Spiritual Practice

Yearbook Messages

Richard Maffeo

I don’t often think about my high school days anymore. The once meaningful influences that I had found in the halls of Far Rockaway High School have become faint memories. But recently as I prepared to sign a card for an employee who was leaving my work area, I felt myself suddenly transported to the spring that I graduated.

Graduation TS 93485652Excitement mounted as we moved through SATs, prom, and finals. Scores of yearbooks passed hands as we signed messages beneath our photos. Some people tried to be funny; others were serious. But most wrote with a certain sadness, knowing that we would probably never see each other again: “It’s been a lot of fun! Enjoy your life!” “I’m going to miss you! Keep in touch.” “May you succeed in all your future endeavors.”


The first year after graduation, I often read and re-read those notes. As the years passed, however, my yearbook ended up half-forgotten, buried between artifacts from other times. Yet every now and then when I stumble upon my yearbook by accident, I read over the hand-scrawled messages and wonder what happened to my friends. As I walk through the memories, I ask myself, “What about me? Have I succeeded? Have I enjoyed my life?”

As I sat in my office, holding my co-worker’s card, I realized how important a message could be. Best wishes and prayers from today may encourage friends who look for answers tomorrow. Those who soul-search often ask themselves, as I did, the important questions of life that most of us don’t take time to consider as we fight traffic, wash dishes, and go to school.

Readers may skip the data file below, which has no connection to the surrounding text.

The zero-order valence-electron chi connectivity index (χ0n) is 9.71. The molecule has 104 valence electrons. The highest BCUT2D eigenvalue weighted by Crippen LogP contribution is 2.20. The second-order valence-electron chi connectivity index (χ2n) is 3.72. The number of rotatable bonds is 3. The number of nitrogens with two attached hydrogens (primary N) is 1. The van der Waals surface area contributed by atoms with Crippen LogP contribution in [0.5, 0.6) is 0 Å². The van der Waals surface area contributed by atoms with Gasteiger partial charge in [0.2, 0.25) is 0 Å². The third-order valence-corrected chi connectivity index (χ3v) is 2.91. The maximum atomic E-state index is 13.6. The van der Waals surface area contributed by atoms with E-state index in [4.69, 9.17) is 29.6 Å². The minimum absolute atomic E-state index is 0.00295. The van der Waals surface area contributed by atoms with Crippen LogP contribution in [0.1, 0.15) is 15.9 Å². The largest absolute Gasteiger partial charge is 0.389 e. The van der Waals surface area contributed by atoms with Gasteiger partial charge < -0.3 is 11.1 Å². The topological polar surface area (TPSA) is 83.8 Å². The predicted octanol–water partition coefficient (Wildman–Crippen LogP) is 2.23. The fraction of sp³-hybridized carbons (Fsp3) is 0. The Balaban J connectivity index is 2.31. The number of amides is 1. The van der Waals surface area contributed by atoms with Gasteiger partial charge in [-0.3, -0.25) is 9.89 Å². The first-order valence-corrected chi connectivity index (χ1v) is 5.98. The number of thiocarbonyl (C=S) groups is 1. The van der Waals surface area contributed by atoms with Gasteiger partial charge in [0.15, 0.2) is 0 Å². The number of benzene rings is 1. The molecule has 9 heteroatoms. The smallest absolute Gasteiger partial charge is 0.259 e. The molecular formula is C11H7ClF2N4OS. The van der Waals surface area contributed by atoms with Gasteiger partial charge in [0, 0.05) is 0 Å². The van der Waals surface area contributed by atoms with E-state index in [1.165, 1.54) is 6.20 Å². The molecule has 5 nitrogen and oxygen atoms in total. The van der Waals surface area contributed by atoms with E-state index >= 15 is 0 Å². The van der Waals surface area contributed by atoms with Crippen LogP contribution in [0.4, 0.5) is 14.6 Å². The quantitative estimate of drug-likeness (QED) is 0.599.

writing in yearbook2 TSP 92041283When I graduated, I didn’t know Christ. If I had, I’d like to think that I would have written something in my friends’ yearbooks that would have helped them in the future, such as: “Whenever I think of you, I will pray that you will find all that God wants for your life.” Had I written that as a teen in high school, perhaps one of my friends reading it today would lay down the book and pray: “God, have I found all that you want for me? If not, God, please show me.”

So as I looked at the card in my hands, I didn’t wonder what to write. The words flowed: “Whenever I think of you, I will pray that you will find all that God wants for your life.” Who knows the impact that such a simple statement could have on my co-worker’s life years down the road?



Encourage one another daily, as long as it is called today.
Hebrews 3:13a (NIV)

TRY IT: The next time you sign a yearbook or send a note or a card, think about what you would like to say. Try to write something that will encourage the person now and in the future.

Richard Maffeo is a writer in San Diego, California.

—from devozine (November/December 2002). Copyright © 2002 by The Upper Room®. All rights reserved.
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